Caribbean Artists on Rolling Stone Journal’s ‘The 200 Finest Songs of The Eighties’

by Howard Campbell

SOUTH FLORIDA – Six songs by Caribbean artists made Rolling Stone Journal’s ‘The 200 Finest Songs of The Eighties’ listing, which was launched on November 23.

  1. Grandmaster Flash, the Barbados-born rapper who was raised in New York Metropolis, is top-rated of that batch. He’s at quantity three with The Message, a groundbreaking 1982 music that options the Livid 5.
  2. Subsequent, at quantity 19 is Jamaican Grace Jones with Nipple to The Bottle. It was launched in 1982 as a part of her Residing my Life album, produced by Sly and Robbie.
  3. At quantity 51 is Electrical Avenue by Guyana’s Eddy Grant, additionally launched in 1982. The funky single is from Killer on The Rampage, the singer’s album which got here out that 12 months.
  4. Coming at 89 is Youth of Eglinton by Jamaican roots-reggae trio Black Uhuru, from Pink, their 1981 album produced by Sly and Robbie.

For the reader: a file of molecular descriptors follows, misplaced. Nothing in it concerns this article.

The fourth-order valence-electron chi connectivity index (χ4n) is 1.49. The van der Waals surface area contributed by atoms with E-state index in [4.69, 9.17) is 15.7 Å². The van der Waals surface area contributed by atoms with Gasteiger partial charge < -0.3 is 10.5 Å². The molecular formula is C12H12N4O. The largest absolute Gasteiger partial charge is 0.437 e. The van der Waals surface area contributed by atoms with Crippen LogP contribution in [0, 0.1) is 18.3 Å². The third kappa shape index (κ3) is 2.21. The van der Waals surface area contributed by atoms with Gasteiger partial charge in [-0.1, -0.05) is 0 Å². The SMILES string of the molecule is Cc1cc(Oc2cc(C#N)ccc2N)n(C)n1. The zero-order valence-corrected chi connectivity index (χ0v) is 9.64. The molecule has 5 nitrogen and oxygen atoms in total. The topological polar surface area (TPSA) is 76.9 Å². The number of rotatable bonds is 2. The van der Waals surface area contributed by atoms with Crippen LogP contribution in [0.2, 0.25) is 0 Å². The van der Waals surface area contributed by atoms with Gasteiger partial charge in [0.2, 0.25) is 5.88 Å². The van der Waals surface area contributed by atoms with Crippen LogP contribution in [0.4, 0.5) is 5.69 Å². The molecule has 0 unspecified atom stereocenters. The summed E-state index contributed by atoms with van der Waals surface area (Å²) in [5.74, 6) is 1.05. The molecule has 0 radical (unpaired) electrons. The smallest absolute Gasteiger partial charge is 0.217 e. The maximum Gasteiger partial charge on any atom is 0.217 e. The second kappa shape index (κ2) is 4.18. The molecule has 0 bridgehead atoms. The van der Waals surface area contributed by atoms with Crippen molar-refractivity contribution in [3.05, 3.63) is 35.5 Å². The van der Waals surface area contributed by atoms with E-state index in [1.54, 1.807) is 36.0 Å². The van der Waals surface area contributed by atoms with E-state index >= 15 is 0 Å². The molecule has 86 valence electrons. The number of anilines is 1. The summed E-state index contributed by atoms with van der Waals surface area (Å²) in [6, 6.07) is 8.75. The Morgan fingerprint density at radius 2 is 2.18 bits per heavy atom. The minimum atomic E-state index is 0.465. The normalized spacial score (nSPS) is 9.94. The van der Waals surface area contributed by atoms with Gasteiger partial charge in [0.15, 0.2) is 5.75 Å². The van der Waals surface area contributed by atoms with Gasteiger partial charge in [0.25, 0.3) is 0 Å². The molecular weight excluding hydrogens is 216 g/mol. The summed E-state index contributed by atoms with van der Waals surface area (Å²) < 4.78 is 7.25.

5. Dub poet Linton Kwesi Johnson, born in Jamaica and raised in England, holds the quantity 152 spot with the defiant Inglan is A Bitch, launched in 1980 from his traditional album, Bass Tradition.
  6. Metal Pulse, whose authentic members are from Jamaica and Antigua, are at quantity 178 with the non secular Chant A Psalm, lead monitor on True Democracy, their excellent 1982 album.

Drummer Sly Dunbar of Sly and Robbie is happy their work has been acknowledged by Rolling Stone Journal.

“All we needed to do was make timeless music like Studio One, Treasure Isle, Stax, Motown and Philadelphia Worldwide Data. I really feel actually good ’trigger as youth we work arduous an’ it paid off,” he mentioned.

Prime 5

Prince topped the listing with Kiss. At quantity two is Madonna’s Like A Prayer. Billie Jean at quantity 4 by Michael Jackson. Convey The Noise by Public Enemy finishing the highest 5.